And this will be the week when the final decisions must be made.


Like I said before, a good chunk of the main renewals at CBS and FOX have already been made, and the same is true for the CW. If any show is a good performer for the network, it's already guaranteed to come back. In fact, CBS has mega-successful shows like The Big Bang Theory, which tend to receive renewals for multiple years at a time.

In the case of those three, it would be easier to list off the shows that haven't been renewed yet. Firstly, in the case of FOX the only shows awaiting a decision are the ones that perform the weakest.

Touch This drama starring Keifer Sutherland has aired on Friday nights throughout its second season, and there hasn't been an episode where it did better than Fringe's final outings. Really, it was lucky to get a second season in the first place.
The Cleveland Show It has been pretty much confirmed that Family Guy's spinoff will not get any more episodes ordered, so the remaining episodes will be the last ones.

On CBS, there is only one well-performing show they've held off on renewing.

Criminal Minds CBS has waited to renew this series compared to the rest of their lineup, mostly because they were waiting on contract negotiations. (The same thing happened to Two and a Half Men, which was renewed once Jon Cryer and Ashton Kutcher signed on and Angus T Jones agreed to only return in a limited capacity.) The showrunner has since signed a new contract with CBS, as have leads Joe Mantegna and Thomas Gibson. I think I can expect to see it return.
Vegas I honestly think my father was one of the only people to follow this show to Friday nights, after an underwhelming Tuesday run. It's not coming back.
Golden Boy It was originally going to move to Fridays, but remained in Vegas' old slot in the hopes that it would gain better traction on a night with higher traffic. That never happened.
Rules of Engagement For seven seasons, this show primarily stuck around as a pinch hitter amongst the network's comedies, usually returning at midseason or earlier after a new comedy flops and filling the gaps for the remainder of the season. This time however, it seems that this show's time has run out, with weak ratings likely ending the show for good.

The first CW shows to get renewed are, interestingly the action-orientated series, Supernatural, Arrow (as in Green Arrow, the DC Comics character), as well their highest-rated show The Vampire Diaries. The next ones spared were Beauty and the Beast and Heart of Dixie, whilst the decision to bring 90210 to a close was called fairly early. That leaves two shows left waiting.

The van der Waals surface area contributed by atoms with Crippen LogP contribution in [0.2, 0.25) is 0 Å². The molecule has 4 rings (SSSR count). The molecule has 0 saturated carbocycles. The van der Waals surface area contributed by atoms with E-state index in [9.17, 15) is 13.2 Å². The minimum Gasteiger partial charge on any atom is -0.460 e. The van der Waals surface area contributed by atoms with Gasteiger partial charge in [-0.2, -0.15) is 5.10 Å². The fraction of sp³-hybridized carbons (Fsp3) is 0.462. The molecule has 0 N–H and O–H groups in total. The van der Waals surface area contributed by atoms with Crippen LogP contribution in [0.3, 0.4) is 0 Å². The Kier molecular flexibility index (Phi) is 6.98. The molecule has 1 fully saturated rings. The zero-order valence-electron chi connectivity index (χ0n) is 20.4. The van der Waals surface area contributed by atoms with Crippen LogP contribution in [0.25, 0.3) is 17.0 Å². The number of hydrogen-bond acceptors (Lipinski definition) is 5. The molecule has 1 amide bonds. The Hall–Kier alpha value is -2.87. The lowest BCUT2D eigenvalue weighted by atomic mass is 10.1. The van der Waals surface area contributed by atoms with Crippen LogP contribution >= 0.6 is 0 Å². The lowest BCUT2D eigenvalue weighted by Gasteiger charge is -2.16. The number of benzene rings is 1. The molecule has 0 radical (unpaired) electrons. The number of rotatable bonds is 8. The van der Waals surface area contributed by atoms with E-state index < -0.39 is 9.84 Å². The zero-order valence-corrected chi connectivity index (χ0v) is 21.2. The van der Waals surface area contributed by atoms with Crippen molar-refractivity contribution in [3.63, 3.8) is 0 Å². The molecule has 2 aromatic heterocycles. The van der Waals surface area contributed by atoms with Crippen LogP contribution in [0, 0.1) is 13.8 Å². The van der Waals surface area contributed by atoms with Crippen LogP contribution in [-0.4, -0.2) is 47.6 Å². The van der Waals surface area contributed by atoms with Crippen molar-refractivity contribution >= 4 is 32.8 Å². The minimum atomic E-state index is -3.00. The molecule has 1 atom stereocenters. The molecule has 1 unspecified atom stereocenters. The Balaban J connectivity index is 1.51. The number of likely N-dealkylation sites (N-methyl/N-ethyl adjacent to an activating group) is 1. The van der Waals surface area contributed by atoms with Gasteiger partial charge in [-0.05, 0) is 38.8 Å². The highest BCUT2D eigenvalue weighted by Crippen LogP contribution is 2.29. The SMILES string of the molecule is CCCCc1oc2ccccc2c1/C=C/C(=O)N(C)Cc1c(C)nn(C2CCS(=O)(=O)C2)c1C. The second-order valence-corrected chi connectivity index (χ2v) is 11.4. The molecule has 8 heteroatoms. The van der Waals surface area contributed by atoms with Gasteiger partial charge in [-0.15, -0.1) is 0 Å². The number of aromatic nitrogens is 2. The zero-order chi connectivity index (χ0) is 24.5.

The Carrie Diaries This prequel to Sex and the City has done tepidly on Monday nights, and as such the CW won't feel inclined to keep it around.
Nikita This series has aired quietly on Friday nights, surviving into its third season. It can easily gain a fourth, primarily playing to the CW's syndication prospects by fulfilling the minimum number of episodes to sell a show. The real question is if they will jump for it on this show.

NBC waited until a few weeks back to renew their stronger dramas, from veteran Law and Order: SVU to freshman Chicago Fire and Revolution. But perhaps the biggest conundrum they have is with sitcoms. It would appear that only two sitcoms on NBC have been performing well, Parks and Recreation and The Office, and the latter is coming to an end anyway. All the rest have pretty much been bombing!

1600 Penn One prime example of a comedy flop, having eventually come down to anemic numbers running from January through March. Doing so drastically worse than the others, it isn't coming back.
Deception Primetime soap which aired during the first part of the year, and did only well enough to air its entire run. Otherwise, it may not merit a renewal between all the other dramas picked up.
Guys with Kids One of two multi-camera sitcoms which aired this season, the other being Whitney. While NBC is considering other multi-camera pilots for their fall schedule, this show has the lesser advantage on the pair of being spared. Even with newly-crowned Tonight Show host Jimmy Fallon vouching for it.
Whitney The other multi-camera comedy NBC aired this year, gaining a second season as miraculously as Touch did. Assuming the network wants to pick up a new multi-camera show and needs another to pair with it, this has the ratings advantage compared with Guys With Kids and may survive to see a third season.
Hannibal Ambitious horror procedural drama, based on the Red Dragon novel of the Hannibal Lecter legacy. It did well initially, but coming down to the wire it's starting to plummet, and may escape a renewal. (I would compare this to The Firm, but that show bombed right out of the gate.)
The New Normal Ryan Murphy's sitcom about a gay couple and their surrogate was amongst several sitcoms on NBC which started to tank as we really started to delve deep into the season. The best case for this show may be the rebound it made on the last two weeks of the first season's run, airing out of The Voice. But even then, it ranks low compared to the other comedies on the chopping block.
Go On Matthew Perry's comeback vehicle was one of the shows that saw its ratings suffer the most. And even then, it holds the best case for a renewal, mostly because of it retained its audience comparatively well and because of Perry's reputation.
Community Arguments can be made for this show's quality suffering after creator Dan Harmon left, although its ratings haven't been any phenomenally worse than the rest. Still, it has enough episodes for syndication, and that could be argument enough to let it go.